Disassembly is just taking out some screws, no prying or breaking required, yay! Workings are pretty simple. Slicone dome keypads look okay, no gross repairs needed. (Sometimes the graphite conductor pads wear out; apparently they can be re-coated with pencil graphite, liquid circuit pen, or glued foil. But if the dome itself is torn, good luck.)

The keyboard’s mechanics include the case, not just the keys and circuit board, but the use of the case is minimal: top and bottom felt bumpers at appropriate positions. If I want to mount the keyboard in a different case I could replicate that layout pretty easily. The circuit board that runs the keys is 11″ wide, so what I’d really like is a little wooden case (like you can often get with even a pretty cheap set of art supplies) that’s 11″ wide inside, to build this into. A used art box would be ideal. At lunchtime today I’ll check Goodwill, the Center for Creative Reuse, and Construction Junction (where I have to go anyway to get some dead batteries recycled).

Terpsichord box find

…Okay, back from shopping. Sure enough, Goodwill had just exactly the kind of box I wanted, a timeless little jewelry box or something, for three bucks…except it’s about one inch too narrow. The inside width is 10″, not enough for the main circuit board, though it’s a perfect fit for the keyboard keys themselves.

Terpsichord box-small

…So perfect, in fact, that I’m convinced to make it work somehow despite the overlong circuit board. I don’t know how I’m going to do that. I’d really rather not trim the board shorter and patch the cut-off traces with jumper wires, but few enough traces would be damaged that it might be worth the hassle. The obvious alternative is to patch in a whole new set of microswitches beneath the keys. I have some little tiny pushbuttons that would probably work…but I don’t think I have, let’s see, 29 of them. Maybe I could cut holes for the ends of the board and cover them with greeblies.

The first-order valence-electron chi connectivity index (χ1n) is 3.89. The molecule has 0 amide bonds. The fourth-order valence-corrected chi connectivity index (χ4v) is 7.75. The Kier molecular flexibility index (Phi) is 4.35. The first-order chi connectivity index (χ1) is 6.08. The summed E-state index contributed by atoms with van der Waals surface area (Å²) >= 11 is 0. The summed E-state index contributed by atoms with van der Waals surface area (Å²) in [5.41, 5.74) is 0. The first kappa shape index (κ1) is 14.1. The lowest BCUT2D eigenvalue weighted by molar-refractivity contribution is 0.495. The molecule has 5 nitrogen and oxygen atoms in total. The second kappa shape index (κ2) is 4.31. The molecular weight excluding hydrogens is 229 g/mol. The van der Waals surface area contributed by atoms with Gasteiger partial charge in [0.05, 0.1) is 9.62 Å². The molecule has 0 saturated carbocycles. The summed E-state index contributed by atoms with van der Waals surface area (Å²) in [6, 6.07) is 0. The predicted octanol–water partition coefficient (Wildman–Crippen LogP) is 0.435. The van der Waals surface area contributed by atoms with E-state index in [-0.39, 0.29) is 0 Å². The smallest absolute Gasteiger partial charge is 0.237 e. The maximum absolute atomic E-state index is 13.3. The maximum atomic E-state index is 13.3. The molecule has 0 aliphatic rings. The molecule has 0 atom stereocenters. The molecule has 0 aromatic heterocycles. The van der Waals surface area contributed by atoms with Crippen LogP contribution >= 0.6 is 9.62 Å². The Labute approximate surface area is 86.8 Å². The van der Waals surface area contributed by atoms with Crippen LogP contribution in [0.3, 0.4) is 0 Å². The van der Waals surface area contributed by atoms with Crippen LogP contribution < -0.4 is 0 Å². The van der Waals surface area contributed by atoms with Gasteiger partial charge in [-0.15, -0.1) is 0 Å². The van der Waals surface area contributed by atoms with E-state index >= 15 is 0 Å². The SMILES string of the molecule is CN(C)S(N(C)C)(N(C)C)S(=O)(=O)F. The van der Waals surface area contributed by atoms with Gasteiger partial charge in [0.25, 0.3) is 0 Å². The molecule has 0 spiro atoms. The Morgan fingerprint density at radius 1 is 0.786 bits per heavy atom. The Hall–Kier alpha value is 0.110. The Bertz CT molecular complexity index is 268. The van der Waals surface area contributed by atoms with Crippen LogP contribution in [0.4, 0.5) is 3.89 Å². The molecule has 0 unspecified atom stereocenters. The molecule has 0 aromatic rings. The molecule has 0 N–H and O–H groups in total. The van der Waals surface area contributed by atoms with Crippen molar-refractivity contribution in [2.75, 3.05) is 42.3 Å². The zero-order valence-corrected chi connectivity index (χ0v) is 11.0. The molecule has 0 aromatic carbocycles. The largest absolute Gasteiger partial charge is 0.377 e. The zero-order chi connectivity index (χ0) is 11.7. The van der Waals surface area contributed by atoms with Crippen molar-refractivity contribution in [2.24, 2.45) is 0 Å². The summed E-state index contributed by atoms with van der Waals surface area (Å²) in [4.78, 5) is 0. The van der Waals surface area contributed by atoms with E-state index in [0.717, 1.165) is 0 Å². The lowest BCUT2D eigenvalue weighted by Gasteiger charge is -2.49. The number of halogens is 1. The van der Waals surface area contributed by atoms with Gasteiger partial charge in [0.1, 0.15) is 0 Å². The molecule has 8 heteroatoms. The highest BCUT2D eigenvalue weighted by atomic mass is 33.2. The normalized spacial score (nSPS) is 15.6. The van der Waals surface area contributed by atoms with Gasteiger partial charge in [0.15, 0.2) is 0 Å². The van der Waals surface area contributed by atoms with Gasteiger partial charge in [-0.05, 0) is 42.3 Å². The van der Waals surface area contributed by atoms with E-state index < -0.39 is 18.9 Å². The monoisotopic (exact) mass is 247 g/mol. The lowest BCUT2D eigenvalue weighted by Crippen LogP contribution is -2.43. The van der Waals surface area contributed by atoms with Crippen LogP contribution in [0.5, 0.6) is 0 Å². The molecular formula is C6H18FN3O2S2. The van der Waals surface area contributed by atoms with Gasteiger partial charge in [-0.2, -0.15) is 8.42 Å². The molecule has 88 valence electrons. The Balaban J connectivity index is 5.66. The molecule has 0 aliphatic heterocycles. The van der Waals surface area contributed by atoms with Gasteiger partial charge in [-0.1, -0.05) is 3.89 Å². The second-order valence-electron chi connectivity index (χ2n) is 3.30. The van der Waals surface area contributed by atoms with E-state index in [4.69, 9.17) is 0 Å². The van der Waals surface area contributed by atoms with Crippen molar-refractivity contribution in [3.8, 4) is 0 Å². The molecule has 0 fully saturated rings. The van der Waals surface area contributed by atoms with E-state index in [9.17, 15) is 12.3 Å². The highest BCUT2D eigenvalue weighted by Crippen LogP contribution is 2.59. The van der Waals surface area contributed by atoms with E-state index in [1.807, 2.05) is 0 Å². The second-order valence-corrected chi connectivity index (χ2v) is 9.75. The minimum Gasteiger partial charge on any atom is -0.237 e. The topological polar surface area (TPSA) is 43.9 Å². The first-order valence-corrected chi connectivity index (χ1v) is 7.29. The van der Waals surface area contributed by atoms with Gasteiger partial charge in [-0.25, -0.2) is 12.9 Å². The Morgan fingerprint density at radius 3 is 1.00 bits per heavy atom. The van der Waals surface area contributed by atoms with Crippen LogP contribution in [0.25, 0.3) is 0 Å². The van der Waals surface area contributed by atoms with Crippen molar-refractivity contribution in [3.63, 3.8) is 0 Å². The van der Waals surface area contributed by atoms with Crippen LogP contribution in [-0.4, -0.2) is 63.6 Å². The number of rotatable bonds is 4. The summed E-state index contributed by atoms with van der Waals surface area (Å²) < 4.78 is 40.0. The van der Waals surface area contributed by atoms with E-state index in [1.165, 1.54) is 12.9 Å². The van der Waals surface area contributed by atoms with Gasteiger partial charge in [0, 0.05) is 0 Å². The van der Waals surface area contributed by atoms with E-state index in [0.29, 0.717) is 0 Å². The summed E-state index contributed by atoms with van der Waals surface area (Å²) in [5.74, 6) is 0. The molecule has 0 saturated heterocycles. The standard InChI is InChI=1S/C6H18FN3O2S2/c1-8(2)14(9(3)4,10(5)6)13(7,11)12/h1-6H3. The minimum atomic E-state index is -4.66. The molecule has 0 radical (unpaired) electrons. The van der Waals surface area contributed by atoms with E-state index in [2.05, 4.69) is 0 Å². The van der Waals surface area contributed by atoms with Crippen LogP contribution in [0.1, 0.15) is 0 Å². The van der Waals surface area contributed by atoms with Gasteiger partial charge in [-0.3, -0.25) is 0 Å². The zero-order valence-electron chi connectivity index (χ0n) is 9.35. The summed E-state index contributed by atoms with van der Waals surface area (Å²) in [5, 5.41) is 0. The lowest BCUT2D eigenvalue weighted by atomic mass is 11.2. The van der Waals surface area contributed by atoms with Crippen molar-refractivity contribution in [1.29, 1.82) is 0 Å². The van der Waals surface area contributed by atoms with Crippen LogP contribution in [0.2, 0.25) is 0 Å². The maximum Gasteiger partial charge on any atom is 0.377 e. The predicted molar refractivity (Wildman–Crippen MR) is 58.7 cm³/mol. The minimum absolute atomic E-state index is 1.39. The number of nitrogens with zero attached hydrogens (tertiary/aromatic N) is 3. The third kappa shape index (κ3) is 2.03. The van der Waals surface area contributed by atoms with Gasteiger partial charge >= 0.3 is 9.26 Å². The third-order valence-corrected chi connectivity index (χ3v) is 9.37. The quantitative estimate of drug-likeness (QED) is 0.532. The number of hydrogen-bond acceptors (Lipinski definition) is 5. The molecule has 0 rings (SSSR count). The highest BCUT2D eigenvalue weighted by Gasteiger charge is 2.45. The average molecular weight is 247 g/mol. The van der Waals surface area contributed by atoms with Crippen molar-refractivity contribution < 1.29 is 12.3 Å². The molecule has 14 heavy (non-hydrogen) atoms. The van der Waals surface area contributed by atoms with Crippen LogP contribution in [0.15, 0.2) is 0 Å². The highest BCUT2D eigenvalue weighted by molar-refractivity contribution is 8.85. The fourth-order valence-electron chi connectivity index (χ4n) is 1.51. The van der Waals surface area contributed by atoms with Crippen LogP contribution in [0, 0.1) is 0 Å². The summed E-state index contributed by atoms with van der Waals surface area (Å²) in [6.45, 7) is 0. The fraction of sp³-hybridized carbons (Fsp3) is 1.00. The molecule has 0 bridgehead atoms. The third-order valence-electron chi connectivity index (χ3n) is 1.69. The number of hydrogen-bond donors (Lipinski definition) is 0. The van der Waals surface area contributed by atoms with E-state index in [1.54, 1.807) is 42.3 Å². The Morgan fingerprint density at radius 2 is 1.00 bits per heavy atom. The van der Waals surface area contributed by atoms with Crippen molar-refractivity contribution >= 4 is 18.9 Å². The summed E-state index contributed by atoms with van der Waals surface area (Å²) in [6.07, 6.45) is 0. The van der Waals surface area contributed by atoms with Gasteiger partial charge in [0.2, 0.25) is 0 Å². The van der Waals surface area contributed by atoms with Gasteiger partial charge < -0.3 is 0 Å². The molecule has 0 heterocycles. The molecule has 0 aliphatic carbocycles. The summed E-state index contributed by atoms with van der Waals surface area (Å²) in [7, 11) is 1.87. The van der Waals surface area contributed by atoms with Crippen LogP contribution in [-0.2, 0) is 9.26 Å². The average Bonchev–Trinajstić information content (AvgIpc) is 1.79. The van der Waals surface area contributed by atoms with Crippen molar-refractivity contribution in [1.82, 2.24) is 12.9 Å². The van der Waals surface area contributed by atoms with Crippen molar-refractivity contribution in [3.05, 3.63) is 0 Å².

Meanwhile, batteries are charged. The back of the case goes back on to hold them in, so I can do some electrical tests with the keys out and the shell taped closed. Pressing each contact with just one silicone dome’s black pad, noises are made. It looks like all the bad keys have one trace in common…which logic suggests is likely the bad trace (or leads to a bad connection or component) somewhere on the board. Almost time to pull out the multimeter. This trace is near the too-long edge of the board. Perhaps a sign that I should trim it: I can’t make this trace any worse. I’ll probably have to patch it to fix those keys, so why keep the original which is in my way? …Maybe.

I’m thinking I could gain some width by mounting the board in slots I cut in the box sides. They wouldn’t go all the way through so I’d still need to do some trimming, but I might gain a third of an inch or so. It would also provide some structural stability, and it’s not hard, so I’ll probably do it.

Terpsichord clasp-smallNext I looked over the box a bit more closely, and took off the price tag. The clasp and hinges are already perfect – I was afraid I would have to replace them with more old-fashioned ones. Nope. Maybe a bit of weathering later, but the box is already weathered for real so I’m inclined to mostly leave it alone.

Pulling a few of the box’s dividers loose was easy, and a quick test-fit of the keyboard shows how awesome this is going to look, and how far along the project is already. I could finish a non-working hot-glued version in a few hours, if I cared to. (But I’m aiming higher, and have no particular timeline.)

Terpsichord keyboard test fit

…And I think that’s enough progress for one update. Stay tuned!